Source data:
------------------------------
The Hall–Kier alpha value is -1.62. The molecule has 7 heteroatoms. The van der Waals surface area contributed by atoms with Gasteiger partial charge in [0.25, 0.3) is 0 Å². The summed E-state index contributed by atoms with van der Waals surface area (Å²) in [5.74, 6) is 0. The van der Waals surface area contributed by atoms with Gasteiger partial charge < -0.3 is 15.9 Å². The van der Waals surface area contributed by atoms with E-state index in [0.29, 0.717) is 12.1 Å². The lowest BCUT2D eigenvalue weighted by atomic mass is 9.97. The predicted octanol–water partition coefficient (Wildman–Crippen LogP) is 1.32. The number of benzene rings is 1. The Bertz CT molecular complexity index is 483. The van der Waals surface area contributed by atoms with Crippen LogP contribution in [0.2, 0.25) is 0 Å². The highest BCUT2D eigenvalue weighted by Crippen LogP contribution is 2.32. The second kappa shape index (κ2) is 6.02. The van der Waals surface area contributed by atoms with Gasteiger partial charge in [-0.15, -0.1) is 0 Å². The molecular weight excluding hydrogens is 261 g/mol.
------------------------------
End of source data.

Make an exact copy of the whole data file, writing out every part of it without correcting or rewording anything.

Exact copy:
The Hall–Kier alpha value is -1.62. The molecule has 7 heteroatoms. The van der Waals surface area contributed by atoms with Gasteiger partial charge in [0.25, 0.3) is 0 Å². The summed E-state index contributed by atoms with van der Waals surface area (Å²) in [5.74, 6) is 0. The van der Waals surface area contributed by atoms with Gasteiger partial charge < -0.3 is 15.9 Å². The van der Waals surface area contributed by atoms with E-state index in [0.29, 0.717) is 12.1 Å². The lowest BCUT2D eigenvalue weighted by atomic mass is 9.97. The predicted octanol–water partition coefficient (Wildman–Crippen LogP) is 1.32. The number of benzene rings is 1. The Bertz CT molecular complexity index is 483. The van der Waals surface area contributed by atoms with Crippen LogP contribution in [0.2, 0.25) is 0 Å². The highest BCUT2D eigenvalue weighted by Crippen LogP contribution is 2.32. The second kappa shape index (κ2) is 6.02. The van der Waals surface area contributed by atoms with Gasteiger partial charge in [-0.15, -0.1) is 0 Å². The molecular weight excluding hydrogens is 261 g/mol.